Brief Fact Summary. Plaintiff, Mr. Scherer, lived with Decedent for fifteen years. The Decedent was injured in a car wreck and became very depressed. She received a settlement check from a lawsuit over the wreck and endorsed the check and left a suicide note which stated her intent to give all her possessions to Plaintiff, including the check, and then jumped to her death.
Synopsis of Rule of Law. The gift causa mortis is valid where there is evidence of the donor’s intent to make the transfer and the facts here support a finding that the rule requiring delivery of the gift should be relaxed because the situation is incompatible with making actual delivery.
Issue. Were the steps taken by the decedent, independent of the writing of the suicide note, sufficient to establish that Decedent had made a lifetime transfer of the check to Plaintiff Scherer as a gift causa mortis?
Held. Yes. Judgment affirmed.
The Court found that under the statute of wills, the suicide note was clearly not a testamentary instrument. The Court found that the only question necessary to determine the case was that of whether adequate delivery of the check had been made by the Decedent’s actions prior to her death.
The Defendant (Administrator) argued that under the rule of Foster v. Reiss, infra, the Decedent never made an unequivocal relinquishment of control of the check because the peril of imminent death was one which the Decedent created and that Decedent could have changed her mind. Thus, the Defendant argues that the gift was not made within the Decedent’s lifetime as required by the doctrine of gift causa mortis. In this case the Court found favor with the dissent in Foster v. Reiss, infra, which questioned the reasonableness of requiring actual delivery of the gift in cases where the intent of the donor is clearly expressed. Also, that the best approach is to allow for constructive delivery in such cases, insofar as the intent of the donor is manifest.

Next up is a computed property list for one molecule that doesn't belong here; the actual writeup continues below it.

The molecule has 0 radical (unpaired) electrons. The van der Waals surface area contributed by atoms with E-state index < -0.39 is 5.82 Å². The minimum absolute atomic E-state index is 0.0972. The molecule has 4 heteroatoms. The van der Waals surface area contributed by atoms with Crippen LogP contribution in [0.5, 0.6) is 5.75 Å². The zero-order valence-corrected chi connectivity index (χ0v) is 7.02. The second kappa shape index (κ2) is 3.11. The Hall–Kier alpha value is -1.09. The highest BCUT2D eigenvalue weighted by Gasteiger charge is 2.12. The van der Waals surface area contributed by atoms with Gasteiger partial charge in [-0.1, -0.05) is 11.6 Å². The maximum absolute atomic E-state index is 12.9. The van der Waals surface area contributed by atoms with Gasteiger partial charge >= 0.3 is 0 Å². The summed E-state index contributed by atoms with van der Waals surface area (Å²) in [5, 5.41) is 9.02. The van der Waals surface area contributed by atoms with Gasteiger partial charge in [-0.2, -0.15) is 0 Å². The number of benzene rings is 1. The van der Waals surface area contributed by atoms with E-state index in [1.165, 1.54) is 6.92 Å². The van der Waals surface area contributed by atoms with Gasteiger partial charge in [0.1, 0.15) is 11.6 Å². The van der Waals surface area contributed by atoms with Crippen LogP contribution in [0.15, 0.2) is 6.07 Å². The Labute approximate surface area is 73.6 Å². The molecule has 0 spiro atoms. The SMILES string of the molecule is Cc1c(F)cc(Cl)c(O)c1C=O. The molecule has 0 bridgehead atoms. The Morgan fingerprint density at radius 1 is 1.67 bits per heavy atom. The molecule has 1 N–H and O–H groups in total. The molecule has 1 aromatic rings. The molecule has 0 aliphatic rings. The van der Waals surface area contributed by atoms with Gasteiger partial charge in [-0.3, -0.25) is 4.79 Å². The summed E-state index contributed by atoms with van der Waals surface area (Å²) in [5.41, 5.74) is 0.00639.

The Court found that the endorsement in blank of the settlement check by the Decedent was the actual gift, and that the suicide note served only as persuasive evidence of the intent of the Decedent to make the gift. The Court found that the facts supported this conclusion based on the fact that the apartment was leased to Plaintiff Scherer and that he alone had regular access to the apartment, and that Decedent left the check where Plaintiff would be sure to find the check.
The Court found that the Decedent’s state of mind at the time of the gift was to commit suicide and that she did not manually deliver the check to Plaintiff due to her desire not to be deterred from her suicide. The Court found that her actions in leaving the endorsed check in the apartment constituted a constructive delivery. The Court found that death was impending due to the desire of the Decedent to commit suicide.
The Court found that acceptance of the check by Plaintiff would be implied based on the fact that the gift is unconditional and beneficial to the Plaintiff.
Discussion. This Court, in attempting to effectuate the clearly expressed intent of the Decedent, took a much more liberal view of the doctrine of gift causa mortis than did the Court in Foster v. Reiss, infra. One important method of understanding these cases is to consider the effect of the Court’s decision on the parties involved.